http://www.theatlantic.com/business/archive/2013/03/forget-the-good-jobs-report-long-term-unemployment-is-still-terrifying/273859/It's about loss of skills, loss of trust, and loss of networks. The longer people are out of work, the more they presumably forget. That's the loss of skills. But even if that's not actually true, and it might not be, employers assume it is -- there's a stigma to being out of work that long. That's the loss of trust. Now, that's particularly hard for the long-term unemployed to overcome since being unemployed for so long hurts the kind of professional networks that are often so important to finding a job. The only way for the long-term unemployed to get a job is to already have one. It's a vicious catch-22.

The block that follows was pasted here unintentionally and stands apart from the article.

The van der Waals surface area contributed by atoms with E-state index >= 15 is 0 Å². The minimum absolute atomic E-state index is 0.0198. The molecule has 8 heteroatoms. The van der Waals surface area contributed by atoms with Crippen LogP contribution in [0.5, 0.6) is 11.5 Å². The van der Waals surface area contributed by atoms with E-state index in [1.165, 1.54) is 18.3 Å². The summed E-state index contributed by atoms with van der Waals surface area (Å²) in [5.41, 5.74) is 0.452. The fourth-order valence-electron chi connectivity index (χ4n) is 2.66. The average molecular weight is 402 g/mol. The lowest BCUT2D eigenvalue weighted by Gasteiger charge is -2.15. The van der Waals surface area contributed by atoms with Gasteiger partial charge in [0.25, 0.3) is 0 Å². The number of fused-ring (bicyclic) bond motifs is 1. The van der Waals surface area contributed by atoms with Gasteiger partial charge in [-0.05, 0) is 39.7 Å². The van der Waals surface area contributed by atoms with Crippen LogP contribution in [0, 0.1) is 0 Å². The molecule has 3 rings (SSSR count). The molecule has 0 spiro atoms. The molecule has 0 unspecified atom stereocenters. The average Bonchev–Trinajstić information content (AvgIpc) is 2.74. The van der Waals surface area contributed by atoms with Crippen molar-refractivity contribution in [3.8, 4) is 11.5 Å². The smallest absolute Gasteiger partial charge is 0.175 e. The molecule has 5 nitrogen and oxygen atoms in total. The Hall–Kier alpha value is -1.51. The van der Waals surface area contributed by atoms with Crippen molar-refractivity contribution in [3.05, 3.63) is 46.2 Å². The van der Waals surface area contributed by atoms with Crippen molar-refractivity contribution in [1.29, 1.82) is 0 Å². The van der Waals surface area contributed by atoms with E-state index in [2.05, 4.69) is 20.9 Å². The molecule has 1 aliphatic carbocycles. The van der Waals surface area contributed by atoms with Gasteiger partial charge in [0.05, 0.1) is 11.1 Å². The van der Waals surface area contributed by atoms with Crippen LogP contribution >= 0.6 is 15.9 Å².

In other words, the long-term unemployed are at the back of the jobs line. And it's quite a long line. As you can see below, the job calculator from the Hamilton Project estimates it would take us 8 years to get back to full employment at our current 3-month average of 190,000 jobs-a-month. The long-term unemployed will be unemployable by then.
“Everyone's moving on without me, into a world I don't understand.”
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If we aren t unemployable already, at least in employers minds.
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